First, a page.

In closing, the 2014 San Diego speakers and presenters were on their way to another conference the following week. This next conference was held in San Francisco: Wisdom 2.0. It had a much bigger draw. The following year, I attended the same San Diego conference. The big names weren’t there. They were in San Francisco for Wisdom 2.0. Let’s suggest that Wisdom 2.0 attracts those connected (no pun intended) with the digital industry of Silicon Valley. A lot more money and influence in the digital industry than in public education.
Worth mentioning…Brene Brown and Adam Grant influence industry as well, as organizational psychologists. All this gets a lot of engagement as there is a lot of power and influence (money) in big business.
Why doesn’t it begin in schools?
Oh…is the answer because there is no monetary return on investment to measure? because wellbeing is difficult to measure?
Support funding public schools. It effects everything.
That’s the end of the blog for today.
I am going to add a large footnote if you would like to continue reading:
I like to think that those who are interested in my content are curious about my hashtags:
#betterway – to use a skill from week two ‘tips’ in storyitell: “I may not be onboard with selfcare being a solution to BIG* social issues; but I can get onboard with being curious about skills, tools, and strategies to support better outcomes.”
#authenticalgorithm – hm. How do I define this term as it is relevant to my content… When I use this term, I think of authentic as it is: genuine, real, best version, true to self. When I think of algorithm, I think of a pattern. I also think of attraction. Here is an example: have you noticed advertisements that show up in one’s digital world (email, search engine, social media accounts) match one’s interests as defined by what one spends time focusing on. If you ‘search’, ‘like’, ‘follow’ a lot of baseball, you may notice that what shows up in your feed matches that interest. To my mind, you have created your own algorithm, based on your input, or your interests – what you spend your time focused on. Does this make sense? Using this example, an authenticalgorithm suggests that when one ‘searches’, ‘likes’, ‘follows’ or ‘unfollows’ based on authentic desires or interests, what begins to show up in one’s ‘feed’ (ie. daily life experience) begins to match an authentic way of being in day. This would be relativity – like attracts like.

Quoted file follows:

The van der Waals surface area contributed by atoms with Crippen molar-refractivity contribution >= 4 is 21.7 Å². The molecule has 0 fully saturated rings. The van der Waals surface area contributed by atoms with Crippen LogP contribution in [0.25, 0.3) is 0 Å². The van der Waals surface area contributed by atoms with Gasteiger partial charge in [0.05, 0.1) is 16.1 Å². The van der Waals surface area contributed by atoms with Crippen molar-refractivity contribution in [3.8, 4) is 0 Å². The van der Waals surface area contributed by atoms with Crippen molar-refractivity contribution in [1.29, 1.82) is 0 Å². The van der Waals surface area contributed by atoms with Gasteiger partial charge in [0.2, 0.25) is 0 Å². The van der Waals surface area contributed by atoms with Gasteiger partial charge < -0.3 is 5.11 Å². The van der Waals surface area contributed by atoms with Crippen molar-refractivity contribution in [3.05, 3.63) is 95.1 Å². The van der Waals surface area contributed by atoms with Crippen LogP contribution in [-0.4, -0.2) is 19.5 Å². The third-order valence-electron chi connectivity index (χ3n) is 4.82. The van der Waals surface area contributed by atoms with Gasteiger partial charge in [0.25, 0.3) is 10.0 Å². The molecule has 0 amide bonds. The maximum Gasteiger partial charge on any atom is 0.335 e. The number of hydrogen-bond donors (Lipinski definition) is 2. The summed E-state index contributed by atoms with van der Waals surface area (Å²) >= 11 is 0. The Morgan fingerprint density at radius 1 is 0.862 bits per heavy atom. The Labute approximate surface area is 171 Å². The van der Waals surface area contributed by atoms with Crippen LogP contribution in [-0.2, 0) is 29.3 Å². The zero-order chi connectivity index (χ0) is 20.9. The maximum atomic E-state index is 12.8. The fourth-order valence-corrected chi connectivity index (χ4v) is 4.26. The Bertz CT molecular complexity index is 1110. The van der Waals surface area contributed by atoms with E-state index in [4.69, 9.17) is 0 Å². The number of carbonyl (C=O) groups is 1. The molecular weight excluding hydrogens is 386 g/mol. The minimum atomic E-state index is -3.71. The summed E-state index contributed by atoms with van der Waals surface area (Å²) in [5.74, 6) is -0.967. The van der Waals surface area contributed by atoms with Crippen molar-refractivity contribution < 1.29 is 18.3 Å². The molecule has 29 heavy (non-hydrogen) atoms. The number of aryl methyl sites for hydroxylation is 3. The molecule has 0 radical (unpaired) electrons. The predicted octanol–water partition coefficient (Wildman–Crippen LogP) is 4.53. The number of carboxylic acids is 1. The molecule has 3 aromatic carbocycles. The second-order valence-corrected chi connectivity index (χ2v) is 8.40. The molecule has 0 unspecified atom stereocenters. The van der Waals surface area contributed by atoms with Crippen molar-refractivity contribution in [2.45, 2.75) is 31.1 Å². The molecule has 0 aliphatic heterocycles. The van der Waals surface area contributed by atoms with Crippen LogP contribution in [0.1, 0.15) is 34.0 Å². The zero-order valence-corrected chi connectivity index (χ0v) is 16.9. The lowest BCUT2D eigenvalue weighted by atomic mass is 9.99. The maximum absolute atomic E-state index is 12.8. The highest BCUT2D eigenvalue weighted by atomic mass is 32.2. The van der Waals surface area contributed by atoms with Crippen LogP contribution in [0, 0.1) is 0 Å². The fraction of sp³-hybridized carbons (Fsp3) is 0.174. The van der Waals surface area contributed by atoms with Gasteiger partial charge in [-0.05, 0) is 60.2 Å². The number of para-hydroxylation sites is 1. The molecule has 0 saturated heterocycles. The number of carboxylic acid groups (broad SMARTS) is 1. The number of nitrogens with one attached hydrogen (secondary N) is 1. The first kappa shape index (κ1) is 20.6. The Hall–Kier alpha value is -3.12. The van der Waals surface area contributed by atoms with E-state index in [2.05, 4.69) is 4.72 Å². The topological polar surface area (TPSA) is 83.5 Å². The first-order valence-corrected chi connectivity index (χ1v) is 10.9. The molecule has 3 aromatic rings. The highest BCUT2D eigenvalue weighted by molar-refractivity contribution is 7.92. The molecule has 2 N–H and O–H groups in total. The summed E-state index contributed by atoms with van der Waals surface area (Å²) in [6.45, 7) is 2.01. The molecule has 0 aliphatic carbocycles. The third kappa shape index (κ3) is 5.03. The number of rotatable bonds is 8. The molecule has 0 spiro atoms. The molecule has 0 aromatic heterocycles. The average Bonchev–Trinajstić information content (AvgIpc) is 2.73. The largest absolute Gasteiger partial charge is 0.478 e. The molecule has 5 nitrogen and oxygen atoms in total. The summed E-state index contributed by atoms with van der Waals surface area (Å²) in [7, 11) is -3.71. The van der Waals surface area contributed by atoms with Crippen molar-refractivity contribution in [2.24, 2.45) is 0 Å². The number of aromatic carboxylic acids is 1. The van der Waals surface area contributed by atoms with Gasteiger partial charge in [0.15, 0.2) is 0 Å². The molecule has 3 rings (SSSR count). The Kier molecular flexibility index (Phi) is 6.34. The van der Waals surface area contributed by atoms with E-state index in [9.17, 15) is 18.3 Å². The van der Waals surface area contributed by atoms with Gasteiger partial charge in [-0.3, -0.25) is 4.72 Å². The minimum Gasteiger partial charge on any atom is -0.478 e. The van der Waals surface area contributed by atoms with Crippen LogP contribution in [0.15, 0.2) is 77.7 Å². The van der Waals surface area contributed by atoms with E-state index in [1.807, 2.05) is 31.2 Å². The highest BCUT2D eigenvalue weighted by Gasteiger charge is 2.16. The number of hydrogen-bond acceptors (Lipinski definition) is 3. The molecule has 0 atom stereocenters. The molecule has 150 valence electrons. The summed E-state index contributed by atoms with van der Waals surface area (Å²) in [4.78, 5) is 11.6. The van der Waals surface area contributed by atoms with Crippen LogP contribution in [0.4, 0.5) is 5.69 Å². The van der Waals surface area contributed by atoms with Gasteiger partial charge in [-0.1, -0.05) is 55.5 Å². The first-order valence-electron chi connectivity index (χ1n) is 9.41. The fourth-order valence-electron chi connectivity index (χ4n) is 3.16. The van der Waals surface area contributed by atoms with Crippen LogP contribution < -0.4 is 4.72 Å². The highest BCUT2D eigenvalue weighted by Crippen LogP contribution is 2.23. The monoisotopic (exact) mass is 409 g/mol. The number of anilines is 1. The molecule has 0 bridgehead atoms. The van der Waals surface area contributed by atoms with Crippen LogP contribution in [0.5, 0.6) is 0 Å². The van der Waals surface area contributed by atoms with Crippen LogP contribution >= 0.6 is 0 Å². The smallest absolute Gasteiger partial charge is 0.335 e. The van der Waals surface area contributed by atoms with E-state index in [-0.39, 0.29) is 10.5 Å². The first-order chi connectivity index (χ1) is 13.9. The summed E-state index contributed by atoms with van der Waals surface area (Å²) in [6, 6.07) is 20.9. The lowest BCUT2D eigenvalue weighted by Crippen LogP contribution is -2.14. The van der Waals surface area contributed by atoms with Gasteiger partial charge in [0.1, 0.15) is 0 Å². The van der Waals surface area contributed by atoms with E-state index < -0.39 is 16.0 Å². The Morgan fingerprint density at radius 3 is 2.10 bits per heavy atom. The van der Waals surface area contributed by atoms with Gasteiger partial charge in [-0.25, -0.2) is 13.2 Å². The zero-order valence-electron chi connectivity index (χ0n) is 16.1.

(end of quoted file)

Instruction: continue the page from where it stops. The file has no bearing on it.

#goodnessgrows – this builds off authenticalgorithm. The more time one spends in their most authentic expression, the more authentic their interactions which include conversation, opportunities, insights; as well as one’s connection to the inner world of clarity, harmony, and stability of thoughts, feelings, impulses, and ultimately, results. One’s ‘data’ (what shows up) becomes more time spent in a good feeling state, as opposed to pushing against external conditions.
*in this content, the use of BIG includes the social issues that don’t go away, ie. keep recurring. This can be compared to BIG feelings as the feelings that come on strong and stick around longer than desired because they don’t leave when asked or preferred, and then they do it again without a decreased duration or intensity. I often say ‘stuck or spinning in BIG feelings, or the same outcome.’